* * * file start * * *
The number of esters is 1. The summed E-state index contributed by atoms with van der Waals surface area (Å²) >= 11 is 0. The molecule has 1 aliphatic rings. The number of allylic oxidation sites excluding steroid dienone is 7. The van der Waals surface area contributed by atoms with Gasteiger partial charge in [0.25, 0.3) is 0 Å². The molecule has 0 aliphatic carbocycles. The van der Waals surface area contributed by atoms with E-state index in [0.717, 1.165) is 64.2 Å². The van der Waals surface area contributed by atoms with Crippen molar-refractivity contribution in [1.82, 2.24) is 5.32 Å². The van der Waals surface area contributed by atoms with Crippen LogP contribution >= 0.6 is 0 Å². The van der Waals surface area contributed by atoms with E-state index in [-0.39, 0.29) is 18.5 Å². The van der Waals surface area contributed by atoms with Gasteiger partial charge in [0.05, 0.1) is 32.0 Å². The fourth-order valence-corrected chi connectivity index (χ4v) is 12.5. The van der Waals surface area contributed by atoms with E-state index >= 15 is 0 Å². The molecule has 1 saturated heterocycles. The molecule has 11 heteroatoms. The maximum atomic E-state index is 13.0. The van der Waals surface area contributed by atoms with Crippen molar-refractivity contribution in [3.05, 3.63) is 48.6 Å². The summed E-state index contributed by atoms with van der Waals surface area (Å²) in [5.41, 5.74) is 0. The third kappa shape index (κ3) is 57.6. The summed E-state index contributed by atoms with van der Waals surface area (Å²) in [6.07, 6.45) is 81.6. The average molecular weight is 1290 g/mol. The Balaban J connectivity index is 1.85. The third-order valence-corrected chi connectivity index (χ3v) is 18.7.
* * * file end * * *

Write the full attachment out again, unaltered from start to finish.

The number of esters is 1. The summed E-state index contributed by atoms with van der Waals surface area (Å²) >= 11 is 0. The molecule has 1 aliphatic rings. The number of allylic oxidation sites excluding steroid dienone is 7. The van der Waals surface area contributed by atoms with Gasteiger partial charge in [0.25, 0.3) is 0 Å². The molecule has 0 aliphatic carbocycles. The van der Waals surface area contributed by atoms with E-state index in [0.717, 1.165) is 64.2 Å². The van der Waals surface area contributed by atoms with Crippen molar-refractivity contribution in [1.82, 2.24) is 5.32 Å². The van der Waals surface area contributed by atoms with Crippen LogP contribution >= 0.6 is 0 Å². The van der Waals surface area contributed by atoms with E-state index in [-0.39, 0.29) is 18.5 Å². The van der Waals surface area contributed by atoms with Gasteiger partial charge in [0.05, 0.1) is 32.0 Å². The fourth-order valence-corrected chi connectivity index (χ4v) is 12.5. The van der Waals surface area contributed by atoms with E-state index >= 15 is 0 Å². The molecule has 1 saturated heterocycles. The molecule has 11 heteroatoms. The maximum atomic E-state index is 13.0. The van der Waals surface area contributed by atoms with Crippen molar-refractivity contribution in [3.05, 3.63) is 48.6 Å². The summed E-state index contributed by atoms with van der Waals surface area (Å²) in [5.41, 5.74) is 0. The third kappa shape index (κ3) is 57.6. The summed E-state index contributed by atoms with van der Waals surface area (Å²) in [6.07, 6.45) is 81.6. The average molecular weight is 1290 g/mol. The Balaban J connectivity index is 1.85. The third-order valence-corrected chi connectivity index (χ3v) is 18.7.